Odysseus--The Trickster Hero
Episode 2 of Heroes and Legends

The Great Courses
Show More

Related videos

Odysseus, Master of Schemes
Turn now to the hero of Homer's celebrated Odyssey: Odysseus. From his plans for the Trojan horse to his tricking of a murderous cyclops to his final arrival back in Ithaca, learn how Odysseus's scheming and lying led to heroic triumphs that made his story relatable to everyday ancient Greeks--and…
The Golden Fleece and the Hero’s Return
An altogether different--and darker--mythological adventure story is Jason's quest for the Golden Fleece. In pondering the best-known versions of both Jason's story and his wife, Medea's, you'll begin to see Jason as a failed hero and Medea as more than just the woman who murdered her own children.
Herakles and the Greek Hero
Investigate the mythological roots and legacies of the powerful--but flawed--Greek hero, Herakles. Explore common threads that run through some of his twelve labors, including the slaying of the Hydra and the cleaning of the Augean stables. Also, ponder Herakles's role in ancient Greek society as both mortal and god.
The Dagda’s Harp and Other Celtic Myths
Using the intriguing tale of Dagda and his magic harp as a framework, Professor McClymond introduces you to the often unappreciated world of Celtic mythology. Meet unforgettable heroes like Cu Chulainn and Lugh, and encounter powerful magical items and treasures with unique personalities, including the Stone of Fal.
Hammers, Rings, and Other Norse Magic
Skidbladnir, the ship of the gods that can also fit in your pocket. Andvarinaut, a powerful ring that inspired a cycle of mythological stories. These and other magical items are the prized possessions of Norse kings, warriors, and heroes. And their importance--and legacies--are the subject of this final lecture.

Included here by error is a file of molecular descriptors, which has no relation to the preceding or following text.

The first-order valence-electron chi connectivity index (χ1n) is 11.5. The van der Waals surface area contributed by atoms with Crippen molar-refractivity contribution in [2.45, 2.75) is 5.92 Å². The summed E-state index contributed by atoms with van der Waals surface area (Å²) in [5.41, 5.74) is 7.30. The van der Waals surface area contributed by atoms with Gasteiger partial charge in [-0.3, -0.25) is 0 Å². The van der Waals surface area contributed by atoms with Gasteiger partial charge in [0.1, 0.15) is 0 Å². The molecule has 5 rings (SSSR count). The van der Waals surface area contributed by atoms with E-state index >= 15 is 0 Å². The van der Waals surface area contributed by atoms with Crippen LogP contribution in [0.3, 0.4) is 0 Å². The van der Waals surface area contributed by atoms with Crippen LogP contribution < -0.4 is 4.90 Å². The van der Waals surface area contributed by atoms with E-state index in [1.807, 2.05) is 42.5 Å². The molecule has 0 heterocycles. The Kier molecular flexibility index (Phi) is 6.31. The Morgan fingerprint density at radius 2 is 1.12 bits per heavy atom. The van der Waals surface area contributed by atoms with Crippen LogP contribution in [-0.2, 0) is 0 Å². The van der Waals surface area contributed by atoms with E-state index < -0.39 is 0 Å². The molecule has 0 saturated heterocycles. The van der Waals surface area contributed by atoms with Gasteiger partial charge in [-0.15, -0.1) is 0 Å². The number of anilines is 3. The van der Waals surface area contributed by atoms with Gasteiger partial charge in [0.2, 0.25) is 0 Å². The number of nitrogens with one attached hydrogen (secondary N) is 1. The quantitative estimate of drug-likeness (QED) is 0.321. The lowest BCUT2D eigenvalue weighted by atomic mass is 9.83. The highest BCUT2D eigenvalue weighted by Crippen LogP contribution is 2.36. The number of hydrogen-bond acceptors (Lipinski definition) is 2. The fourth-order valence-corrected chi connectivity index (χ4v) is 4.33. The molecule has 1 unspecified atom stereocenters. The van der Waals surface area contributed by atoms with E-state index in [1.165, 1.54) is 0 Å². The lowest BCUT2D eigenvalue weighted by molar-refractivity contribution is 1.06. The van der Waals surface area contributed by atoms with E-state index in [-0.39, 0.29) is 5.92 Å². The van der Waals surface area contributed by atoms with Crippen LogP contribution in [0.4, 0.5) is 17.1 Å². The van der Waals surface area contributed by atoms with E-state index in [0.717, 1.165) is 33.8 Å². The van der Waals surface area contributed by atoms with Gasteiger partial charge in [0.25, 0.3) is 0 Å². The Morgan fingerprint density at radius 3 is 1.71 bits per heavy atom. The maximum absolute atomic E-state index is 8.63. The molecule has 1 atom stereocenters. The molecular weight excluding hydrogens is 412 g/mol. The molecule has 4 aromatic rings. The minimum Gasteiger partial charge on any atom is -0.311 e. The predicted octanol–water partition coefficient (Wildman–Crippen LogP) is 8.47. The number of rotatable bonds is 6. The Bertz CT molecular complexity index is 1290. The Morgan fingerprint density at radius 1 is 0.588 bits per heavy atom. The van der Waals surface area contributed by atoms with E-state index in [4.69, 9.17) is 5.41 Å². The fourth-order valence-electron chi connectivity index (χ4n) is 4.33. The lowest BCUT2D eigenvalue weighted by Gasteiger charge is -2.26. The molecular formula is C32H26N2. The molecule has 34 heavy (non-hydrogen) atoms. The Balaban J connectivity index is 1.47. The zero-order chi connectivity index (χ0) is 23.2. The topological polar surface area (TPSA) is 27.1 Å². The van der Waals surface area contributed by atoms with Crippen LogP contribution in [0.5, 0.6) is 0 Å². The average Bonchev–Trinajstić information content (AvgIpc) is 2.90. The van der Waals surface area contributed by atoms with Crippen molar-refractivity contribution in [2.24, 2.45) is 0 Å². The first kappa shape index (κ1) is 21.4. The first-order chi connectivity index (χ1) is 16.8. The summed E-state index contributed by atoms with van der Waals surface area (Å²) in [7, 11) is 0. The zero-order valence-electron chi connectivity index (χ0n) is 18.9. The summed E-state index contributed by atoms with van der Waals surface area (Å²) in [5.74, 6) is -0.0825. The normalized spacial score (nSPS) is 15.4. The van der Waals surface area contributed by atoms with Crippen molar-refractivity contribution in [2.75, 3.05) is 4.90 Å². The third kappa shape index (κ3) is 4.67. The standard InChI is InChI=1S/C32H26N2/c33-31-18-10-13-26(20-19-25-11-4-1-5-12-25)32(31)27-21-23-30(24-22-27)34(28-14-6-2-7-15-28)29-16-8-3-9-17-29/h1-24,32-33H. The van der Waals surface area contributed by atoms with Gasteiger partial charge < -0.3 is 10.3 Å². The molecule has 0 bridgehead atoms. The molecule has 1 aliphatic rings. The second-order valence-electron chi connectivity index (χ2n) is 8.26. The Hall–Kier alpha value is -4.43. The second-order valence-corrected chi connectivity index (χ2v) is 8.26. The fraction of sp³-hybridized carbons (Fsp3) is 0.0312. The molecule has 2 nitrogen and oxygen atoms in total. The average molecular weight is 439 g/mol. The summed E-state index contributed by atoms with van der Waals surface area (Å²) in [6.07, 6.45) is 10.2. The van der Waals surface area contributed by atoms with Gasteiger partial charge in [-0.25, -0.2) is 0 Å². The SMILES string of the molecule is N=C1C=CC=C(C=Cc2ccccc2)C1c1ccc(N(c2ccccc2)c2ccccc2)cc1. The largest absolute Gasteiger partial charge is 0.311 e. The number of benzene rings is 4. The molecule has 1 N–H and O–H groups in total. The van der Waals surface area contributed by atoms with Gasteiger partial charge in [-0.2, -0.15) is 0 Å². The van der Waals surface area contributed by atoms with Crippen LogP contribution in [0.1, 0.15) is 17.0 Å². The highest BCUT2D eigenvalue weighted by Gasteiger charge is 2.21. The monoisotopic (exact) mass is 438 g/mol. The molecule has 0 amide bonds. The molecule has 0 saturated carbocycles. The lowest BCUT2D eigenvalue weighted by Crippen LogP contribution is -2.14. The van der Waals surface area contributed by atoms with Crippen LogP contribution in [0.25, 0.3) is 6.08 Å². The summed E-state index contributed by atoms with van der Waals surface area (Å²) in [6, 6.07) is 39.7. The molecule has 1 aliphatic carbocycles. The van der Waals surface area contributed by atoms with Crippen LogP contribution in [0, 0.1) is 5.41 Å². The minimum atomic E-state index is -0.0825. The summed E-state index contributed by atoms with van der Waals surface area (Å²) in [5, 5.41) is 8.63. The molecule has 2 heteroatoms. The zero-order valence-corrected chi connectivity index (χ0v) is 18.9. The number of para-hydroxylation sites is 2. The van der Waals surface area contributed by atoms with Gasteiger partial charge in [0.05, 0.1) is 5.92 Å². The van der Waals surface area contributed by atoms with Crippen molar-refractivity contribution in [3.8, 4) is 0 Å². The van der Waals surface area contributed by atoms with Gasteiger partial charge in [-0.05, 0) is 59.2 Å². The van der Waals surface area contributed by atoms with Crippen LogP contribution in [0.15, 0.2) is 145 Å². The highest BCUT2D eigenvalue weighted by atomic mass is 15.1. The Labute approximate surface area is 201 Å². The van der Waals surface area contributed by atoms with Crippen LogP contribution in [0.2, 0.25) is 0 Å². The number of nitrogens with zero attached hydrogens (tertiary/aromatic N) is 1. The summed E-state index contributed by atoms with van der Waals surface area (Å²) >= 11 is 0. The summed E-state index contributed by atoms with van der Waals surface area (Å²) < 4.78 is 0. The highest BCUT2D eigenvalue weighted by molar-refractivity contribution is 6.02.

Norse Tales of Odin and Thor
Dark and brooding, Norse mythology reflects the harsh living conditions of ancient Germanic and Scandinavian people. Here, focus on two of the most well-known Norse gods: Odin (the god of war who sacrificed himself on a tree) and Thor (the god of order who wields his dwarf-crafted hammer, Mjolnir).
Beowulf--A Hero with Hidden Depths
Episode 7 of Heroes and Legends
Beowulf is not an easy poem to understand, but Beowulf is not an easy character to understand. Here, analyze how this classic male hero--a big, strong, monster killer--may have a hidden vulnerability. Then, look at what insights Beowulf's story offers about life and death, the limits of self-reliance, and the…
Don Quixote--The First of the Wannabes
Episode 10 of Heroes and Legends
Turn next to Don Quixote, a wannabe knight-errant whose infamous exploits mark a pivotal moment in the history of literature. Explore his fantastic adventures and meet Sancho Panza, who is perhaps literature's first antihero. See why this novel is so innovative and how it has influenced writers in the centuries…
The Titans in Greek Mythology
Welcome to the ancient Greek myths: some of the most popular, well-known stories in Western civilization. When did these tales emerge, and what are our earliest sources for them? Find out in this lecture on father-son conflicts between Uranus, Kronos, Zeus, and the other first-generation gods known as the Titans.
Complex Goddesses: Athena, Aphrodite, Hera
Meet three iconic goddesses whose personalities and stories reflect how the ancient Greeks viewed women. They are: Athena, who emerged fully-formed from Zeus's head and is linked to legal courts; Aphrodite, best known for her wild love affair with Adonis; and Hera, Zeus's wife-sister, who presides over marriage and childbirth.
Gods and Humanity in Greek Thought
Discover fresh insights into several Greek myths that teach us about the relationship between gods and humans. Is Prometheus a troublemaker (according to Hesiod) or a liberator (according to Aeschylus)? What happened after Pandora's box of evil spirits was opened? How did Persephone's kidnapping inspire the Eleusinian Mysteries?
Roman Heroes and Traitors
Discover why Aeneas, the ancestor of all Romans, and Tarpeia, who betrayed Rome for personal gain, are two sides of the same coin. As you explore their stories, you'll see how they offer inspirational (and cautionary) testaments to Rome's values--and reflect character types we see in almost every civilization's myths.